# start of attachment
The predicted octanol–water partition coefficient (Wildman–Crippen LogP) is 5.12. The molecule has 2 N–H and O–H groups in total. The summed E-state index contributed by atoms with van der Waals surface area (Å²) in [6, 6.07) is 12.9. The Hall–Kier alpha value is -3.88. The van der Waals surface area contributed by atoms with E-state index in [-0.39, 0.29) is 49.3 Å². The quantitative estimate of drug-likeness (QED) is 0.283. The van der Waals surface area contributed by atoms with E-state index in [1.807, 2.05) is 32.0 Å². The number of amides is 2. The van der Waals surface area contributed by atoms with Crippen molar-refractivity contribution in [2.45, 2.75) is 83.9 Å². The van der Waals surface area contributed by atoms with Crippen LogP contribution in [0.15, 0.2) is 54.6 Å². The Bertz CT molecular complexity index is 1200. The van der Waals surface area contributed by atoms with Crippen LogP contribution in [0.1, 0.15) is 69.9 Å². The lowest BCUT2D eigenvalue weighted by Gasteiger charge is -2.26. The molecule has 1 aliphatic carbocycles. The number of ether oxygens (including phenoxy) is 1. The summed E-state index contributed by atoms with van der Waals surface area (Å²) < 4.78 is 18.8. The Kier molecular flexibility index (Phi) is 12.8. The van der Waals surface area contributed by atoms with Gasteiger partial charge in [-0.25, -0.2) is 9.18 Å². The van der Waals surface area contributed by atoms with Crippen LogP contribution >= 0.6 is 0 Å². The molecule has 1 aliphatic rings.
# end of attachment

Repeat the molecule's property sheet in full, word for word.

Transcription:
The predicted octanol–water partition coefficient (Wildman–Crippen LogP) is 5.12. The molecule has 2 N–H and O–H groups in total. The summed E-state index contributed by atoms with van der Waals surface area (Å²) in [6, 6.07) is 12.9. The Hall–Kier alpha value is -3.88. The van der Waals surface area contributed by atoms with E-state index in [-0.39, 0.29) is 49.3 Å². The quantitative estimate of drug-likeness (QED) is 0.283. The van der Waals surface area contributed by atoms with E-state index in [1.807, 2.05) is 32.0 Å². The number of amides is 2. The van der Waals surface area contributed by atoms with Crippen molar-refractivity contribution in [2.45, 2.75) is 83.9 Å². The van der Waals surface area contributed by atoms with Crippen LogP contribution in [0.15, 0.2) is 54.6 Å². The Bertz CT molecular complexity index is 1200. The van der Waals surface area contributed by atoms with Crippen LogP contribution in [0.1, 0.15) is 69.9 Å². The lowest BCUT2D eigenvalue weighted by Gasteiger charge is -2.26. The molecule has 1 aliphatic carbocycles. The number of ether oxygens (including phenoxy) is 1. The summed E-state index contributed by atoms with van der Waals surface area (Å²) < 4.78 is 18.8. The Kier molecular flexibility index (Phi) is 12.8. The van der Waals surface area contributed by atoms with Gasteiger partial charge in [-0.25, -0.2) is 9.18 Å². The van der Waals surface area contributed by atoms with Crippen LogP contribution >= 0.6 is 0 Å². The molecule has 1 aliphatic rings.